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Test plane crashes; pilot unhurt (second Cessna "Flycatcher" test plane LSA crashes)
Wichita Eagle ^ | 3/20/09 | Hodgin

Posted on 03/20/2009 1:02:51 PM PDT by pabianice

North of El Dorado, a Cessna SkyCatcher crashed onto private property Thursday morning. There were no injuries to the pilot.

Cessna furloughs could begin as early as April

EL DORADO - A Cessna SkyCatcher crashed Thursday onto private property north of El Dorado in Butler County.

The pilot walked away from the plane, which was upside down in a ditch, but was taken to a hospital as a precaution, said Butler County Sheriff Craig Murphy. No passengers were on board.

The pilot was conducting a flight test of the two-seat SkyCatcher, which is slated to enter the market this year, said Bob Stangarone, vice president for corporate communications for Cessna Aircraft.

Stangarone said Thursday's test conditions are more extreme than typical flying conditions.

The parachute attached to the craft deployed successfully, Stangarone said.

"It operated just as it should," he said.

Another SkyCatcher crashed in September near Douglass. The pilot, who parachuted from the plane, was not injured.

That pilot was performing a spin test of the aircraft when the accident occurred. Since then, the company has increased the size of the plane's tail.

It's too soon to say whether the pilot was spin testing at the time of Thursday's crash, Stangarone said. "We really don't know that for a fact yet."


TOPICS: Business/Economy; News/Current Events
KEYWORDS: avaition; cessna; lightsportaircraft
Built in China ping! Textron is about to dump Cessna. Obama the Marxist has almost single-handedly crushed general avaition. That's change we can believe in.
1 posted on 03/20/2009 1:02:51 PM PDT by pabianice
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To: pabianice

The tail of that plane is really huge, reletive to the size. If that thing isn’t spin stable, with a tail that size, I could not tell you why,


2 posted on 03/20/2009 1:12:12 PM PDT by gridlock (People are finally waking up to the fact that Obama's basic problem is that he is an a$$hole.)
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To: pabianice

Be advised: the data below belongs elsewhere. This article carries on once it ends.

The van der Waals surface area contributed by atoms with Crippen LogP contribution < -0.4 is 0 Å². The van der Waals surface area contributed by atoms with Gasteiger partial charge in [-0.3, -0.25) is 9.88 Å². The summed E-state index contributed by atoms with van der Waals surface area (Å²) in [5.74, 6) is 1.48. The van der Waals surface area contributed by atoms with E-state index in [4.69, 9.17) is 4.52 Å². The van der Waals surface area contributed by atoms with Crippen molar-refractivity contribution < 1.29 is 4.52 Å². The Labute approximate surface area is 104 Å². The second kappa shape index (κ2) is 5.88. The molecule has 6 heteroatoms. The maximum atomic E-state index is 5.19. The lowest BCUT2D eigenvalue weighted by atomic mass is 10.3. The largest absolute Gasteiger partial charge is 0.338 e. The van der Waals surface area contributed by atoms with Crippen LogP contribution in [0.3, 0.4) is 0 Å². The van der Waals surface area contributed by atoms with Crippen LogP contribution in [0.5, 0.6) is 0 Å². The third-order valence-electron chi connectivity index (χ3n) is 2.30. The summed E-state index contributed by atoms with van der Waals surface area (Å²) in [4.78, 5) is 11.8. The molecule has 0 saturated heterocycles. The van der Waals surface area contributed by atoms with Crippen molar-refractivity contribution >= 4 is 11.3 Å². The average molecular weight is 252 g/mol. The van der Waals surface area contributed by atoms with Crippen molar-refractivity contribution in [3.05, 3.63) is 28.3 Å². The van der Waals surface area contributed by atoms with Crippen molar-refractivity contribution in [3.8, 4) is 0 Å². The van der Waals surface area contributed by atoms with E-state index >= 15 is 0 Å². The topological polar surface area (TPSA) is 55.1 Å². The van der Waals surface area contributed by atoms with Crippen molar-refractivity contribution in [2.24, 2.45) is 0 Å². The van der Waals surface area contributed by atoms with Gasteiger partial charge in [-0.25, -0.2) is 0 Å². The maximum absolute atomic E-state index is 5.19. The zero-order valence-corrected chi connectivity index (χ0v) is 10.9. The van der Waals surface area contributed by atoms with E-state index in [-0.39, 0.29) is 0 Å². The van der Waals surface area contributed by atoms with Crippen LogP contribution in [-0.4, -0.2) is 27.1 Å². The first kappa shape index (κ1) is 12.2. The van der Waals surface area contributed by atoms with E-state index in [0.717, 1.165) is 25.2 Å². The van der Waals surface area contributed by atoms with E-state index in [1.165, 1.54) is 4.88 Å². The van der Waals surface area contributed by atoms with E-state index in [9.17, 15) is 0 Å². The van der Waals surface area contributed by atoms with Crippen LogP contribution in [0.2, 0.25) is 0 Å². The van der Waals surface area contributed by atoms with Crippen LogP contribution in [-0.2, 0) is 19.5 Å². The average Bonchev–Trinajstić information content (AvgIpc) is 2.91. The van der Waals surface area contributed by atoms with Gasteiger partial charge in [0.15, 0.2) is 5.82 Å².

Interesting that the Boeing 777 was built entirely on computers - all the parts were designed and built that way. The plane was put together and flew the first time. You would think they could do the same with a GA plane. This Skycatcher is supposed to replace the Cessna 152 series plane and also be a primary GA trainer in a light sport classification ... the Cessna 162 will cost around 110K, just right for your pocketbook these days ....


3 posted on 03/20/2009 1:13:22 PM PDT by SkyDancer ('Those who hammer their guns into plows will plow for those who do not..' ~ Thomas Jefferson)
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To: SkyDancer

Any landing you can walk away from (even a crash landing) is a good one.


4 posted on 03/20/2009 1:16:25 PM PDT by ak267
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To: SkyDancer
the Cessna 162 will cost around 110K, just right for your pocketbook these days ....

Actually, $ 140K with the standard glass cockpit. Just the right price for a 2-seater you can only fly during the day in good weather.

5 posted on 03/20/2009 1:16:44 PM PDT by pabianice
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To: ak267

That parachute thing is a great idea, won’t work on heavy metal types (C-152’s) ...


6 posted on 03/20/2009 1:17:15 PM PDT by SkyDancer ('Those who hammer their guns into plows will plow for those who do not..' ~ Thomas Jefferson)
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To: pabianice

Yeah, went to a site that showed it bare bones ... just wondering how much stress the airframe can handle. You could equip it IFR though without much trouble ... I don’t like glass cockpits without analog backup though ....


7 posted on 03/20/2009 1:19:03 PM PDT by SkyDancer ('Those who hammer their guns into plows will plow for those who do not..' ~ Thomas Jefferson)
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To: gridlock

The tail was actually redesigned after the crash of an earlier prototype late last year. Talk about irony.


8 posted on 03/20/2009 1:19:23 PM PDT by cmdjing
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To: SkyDancer

The BRS chutes work on aircraft far heavier and faster that this LSA Cessna.

Check the Cirrus.


9 posted on 03/20/2009 1:43:59 PM PDT by BwanaNdege
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To: BwanaNdege